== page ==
We knew that there was a market every Friday on the car-park where we had parked and fixed the car the previous day, but we didn’t expect them to block us in at 7am with stalls covering the entire parking ground, with no access roads or paths at all. The only way out was to drive over a 30cm/1foot high concrete pavement. We first attempted it with the sand ladders that Nathan had made at work, but they wouldn’t support the weight of the Landrover to bridge something. We spent an hour gathering bricks and rocks to make a ramp, and with the help of a few of the market stall owners, we navigated the Landrover up and over the pavement, and back onto the road.
The drive out of the capital led us west to the lowest point on earth – The Dead Sea. The scenery was amazing as we descended to 400metres below sea level, with the Dead Sea stretching out beyond us, with Palestine on the horizon at the opposite shoreline. We took a dip in the salty sea and floated around for an hour before retreating back to the shore which was composed of what can only be described as icicles of washed up salt. With our skin feeling horrible and salty, and with no showers around, we headed for the small town of Karak to find a hotel where we could check in and shower.
Feeling refreshed again we took a tour of the castle there and then spent the afternoon installing the electrical feed for the fridge in the Landrover (another job which should have been done a month ago) to the intrigue of a few local children who had come over to watch. When we had finished we decided to get the football out and give them a game. The centre of Karak turned into carnage as we chased the football around the streets, with even passing Japanese tourists enthusiastically joining in our game, trying to tackle the local youngsters!
The weather was thankfully better, and we used our time to organise the back of the Landrover yet again and to finally get the laundry done. The local laundrette service was quite expensive, so we ended up doing half of our washing in the hotel bath and hanging out socks and pants around the room to dry.
We went for a walk around Damascus, through the Souks (shopping arcades) and around the old town. I had been looking to buy a camping chair since we left, as I couldn’t buy one in the UK in the middle of winter for some reason. We didn’t think there was much hope of finding a folding camping chair in Damascus either, but we stumbled across a shop where I bought a deckchair for around £6/€7.
We headed for the Jordanian border early to ensure we had enough time to get through, and doing it whilst awake and alert is much easier than messing about when tired. It only took us around 50minutes to get stamped out of Syria, get VISAs, vehicle insurance and to get the Carnet stamped, and we had entered Jordan. At every stage of the process we were greeted by a Jordanian who first asked where we were from, and then said “You are welcome in Jordan”, “Welcome, welcome” or “Welcome to Jordan”. This is what happened every time we then met anyone, anywhere in Jordan for our whole stay.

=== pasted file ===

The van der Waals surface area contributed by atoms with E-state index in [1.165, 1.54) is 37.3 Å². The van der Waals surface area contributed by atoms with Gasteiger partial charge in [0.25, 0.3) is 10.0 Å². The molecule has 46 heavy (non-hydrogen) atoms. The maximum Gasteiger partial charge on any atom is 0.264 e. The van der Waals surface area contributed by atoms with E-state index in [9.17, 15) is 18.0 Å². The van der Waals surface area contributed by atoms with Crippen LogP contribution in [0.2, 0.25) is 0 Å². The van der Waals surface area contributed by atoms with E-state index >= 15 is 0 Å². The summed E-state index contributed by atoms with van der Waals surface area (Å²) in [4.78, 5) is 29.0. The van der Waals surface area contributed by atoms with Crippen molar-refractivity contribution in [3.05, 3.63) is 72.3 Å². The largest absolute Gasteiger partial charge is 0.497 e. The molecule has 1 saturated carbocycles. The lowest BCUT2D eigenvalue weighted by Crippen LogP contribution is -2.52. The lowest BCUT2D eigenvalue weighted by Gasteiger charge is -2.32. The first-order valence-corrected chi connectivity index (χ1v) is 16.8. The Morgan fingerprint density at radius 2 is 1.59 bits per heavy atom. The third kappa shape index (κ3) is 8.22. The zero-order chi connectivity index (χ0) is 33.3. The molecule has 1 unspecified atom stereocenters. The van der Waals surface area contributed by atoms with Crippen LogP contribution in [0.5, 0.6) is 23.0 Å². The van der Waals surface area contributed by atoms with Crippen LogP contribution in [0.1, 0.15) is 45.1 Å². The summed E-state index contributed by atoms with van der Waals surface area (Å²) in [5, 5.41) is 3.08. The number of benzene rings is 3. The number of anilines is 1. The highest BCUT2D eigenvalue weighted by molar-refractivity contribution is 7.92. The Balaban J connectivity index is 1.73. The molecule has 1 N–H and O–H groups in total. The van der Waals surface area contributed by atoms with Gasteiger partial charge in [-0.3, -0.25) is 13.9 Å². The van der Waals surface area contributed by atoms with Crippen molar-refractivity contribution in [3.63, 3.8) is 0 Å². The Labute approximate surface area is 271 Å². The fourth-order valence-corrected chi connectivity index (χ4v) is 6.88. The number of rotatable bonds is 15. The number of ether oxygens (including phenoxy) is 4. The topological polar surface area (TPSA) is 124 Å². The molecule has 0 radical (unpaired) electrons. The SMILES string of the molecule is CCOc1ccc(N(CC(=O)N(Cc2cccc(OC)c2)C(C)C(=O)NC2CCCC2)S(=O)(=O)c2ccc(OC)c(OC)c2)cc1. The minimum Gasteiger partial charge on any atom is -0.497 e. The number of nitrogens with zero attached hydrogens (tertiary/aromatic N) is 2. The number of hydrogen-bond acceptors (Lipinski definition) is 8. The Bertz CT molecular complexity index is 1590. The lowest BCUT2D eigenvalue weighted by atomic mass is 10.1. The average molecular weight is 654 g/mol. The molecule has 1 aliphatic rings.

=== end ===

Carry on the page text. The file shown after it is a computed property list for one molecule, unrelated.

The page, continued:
We arrived in Amman and tried to find the hotel from only an address and failed miserably as the address was in western script, whilst the road signs and maps were mainly in Arabic only. We were hungry and headed for a bite to eat at a local buffet restaurant first. We both had huge plates full of chicken, rice and vegetable with a cup of tea for a mere 4JD/£4/€4.40!
We got a taxi to the hotel, checked in for two nights and chilled out for the evening in anticipation of exploring Amman the next day watching ‘The Terminal’ on satellite TV and drinking Arak.
Wednesday, January 20, 2010
We will endevour to upload some photos from Turkey and Syria once we get a fast enough internet connection here in Jordan.
In Syria we noticed that the picture of the president is on posters all over the city, and so we also wanted to put a photo of him onto our blog.
Left: President Bashar - Syria; Right: Captain Darling - Blackadder
With the Landrover fixed we were back on the road through Syria, without a map. We travelled first to Crac des Chavaliers, a huge crusader castle that stands high on top of a hill in the west of the country.
With the diesel costing around £0.28 (€0.31) per litre, it was proving a lot cheaper than Turkey to fill the tank. The next drive was to Palmyra on the far east of Syria, through Homs and out into the huge expanse of nothingness in the Syrian Desert.
The old ruins of the classical temple complex lie just on the edge of the new town that has been formed nearby, and we arrived just before the sun was setting. Hundreds of columns still remain intact and upright, with one huge ‘monumental’ arch still also standing.